Heart defect and skin cancer. Blavat, who was born in 1940, had a heart condition since he was a kid and lived with it until having the hole in his heart repaired in 2006. He also had a melanoma scare in 1989 when three cancerous moles were removed from his wrist and back.
Numerous affairs. Blavat and his wife, Pattie Scotese, raised four children together. They separated as the children neared adulthood, but they never divorced due to family and religious considerations. Blavat describes his numerous love affairs, both before meeting Pattie and over the three decades following their separation. One of the most intriguing ones was the on-again, off-again affair with Olga, who came across as a gold-digger.
On the original “Bandstand.” As a kid growing up in South Philadelphia, Blavat journeyed over to West Philly as a teen to dance on the “Bandstand” show. He led protests outside the “Bandstand” studio over the firing of host Bob Horn, who was dismissed due to violations of the morals clause in his contract. Blavat later became friends with the man who succeeded Horn as “Bandstand” host, Dick Clark.
DJ rivalries. Blavat discusses the often fierce rivalries and competition among disc jockeys, especially his tense relationship with fellow oldies-spinner Hy Lit. He describes how insecure DJs are because of the constant changing of radio station formats.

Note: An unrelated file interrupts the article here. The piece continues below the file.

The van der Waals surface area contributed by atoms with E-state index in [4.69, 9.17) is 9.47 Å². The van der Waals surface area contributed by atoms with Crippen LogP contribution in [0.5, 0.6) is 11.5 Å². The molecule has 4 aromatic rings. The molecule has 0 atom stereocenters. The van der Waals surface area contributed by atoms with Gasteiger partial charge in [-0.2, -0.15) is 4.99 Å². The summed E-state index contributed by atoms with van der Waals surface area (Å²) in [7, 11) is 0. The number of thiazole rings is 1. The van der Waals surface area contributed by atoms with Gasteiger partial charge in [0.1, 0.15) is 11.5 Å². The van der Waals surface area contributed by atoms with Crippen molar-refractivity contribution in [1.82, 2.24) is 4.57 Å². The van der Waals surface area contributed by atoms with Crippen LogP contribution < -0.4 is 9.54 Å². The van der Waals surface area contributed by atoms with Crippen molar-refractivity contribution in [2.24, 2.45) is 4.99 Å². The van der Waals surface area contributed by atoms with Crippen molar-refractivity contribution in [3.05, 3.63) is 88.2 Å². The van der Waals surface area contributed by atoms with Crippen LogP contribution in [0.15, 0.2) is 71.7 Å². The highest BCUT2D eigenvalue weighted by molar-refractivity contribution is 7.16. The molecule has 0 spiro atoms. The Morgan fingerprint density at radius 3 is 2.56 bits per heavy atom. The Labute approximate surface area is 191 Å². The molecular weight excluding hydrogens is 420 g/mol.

Shrewd businessman. Like Clark, who also gained fame in the Philadelphia music scene, Blavat was quite enterprising and entrepreneurial. In addition to hosting record hops and being a radio and television personality, he invested in record-store chains such as the Record Museum and nightclubs like Memories in Margate that he has operated for over 40 years. His most successful TV gig was “The Discophonic Scene” that was local and then syndicated nationally in the 1960s. He also used his radio air-time to promote his upcoming hosting appearances at clubs and concerts. He created Geator Gold Radio and the Geator Gold Network. His business acumen brought him great wealth and fame. But he emphasizes that everything else grew from his genuine love of the music he played.
Rock and Roll Hall of Fame. In the prologue to “You Only Rock Once,” Blavat describes how in 1996 he is sitting at a table at the Waldorf-Astoria in New York at a Rock and Roll Hall of Fame induction ceremony. Blavat asks himself, “What the hell am I doing here? How did a little cockroach kid from South Philadelphia, with no formal education, overcome seemingly insurmountable odds to earn a place at this table?’ His book explains how. A couple years later, in 1998, Blavat even saw himself inducted into the RRHOF broadcaster’s wing.
“You Only Rock Once,” Jerry Blavat, Running Press, 2011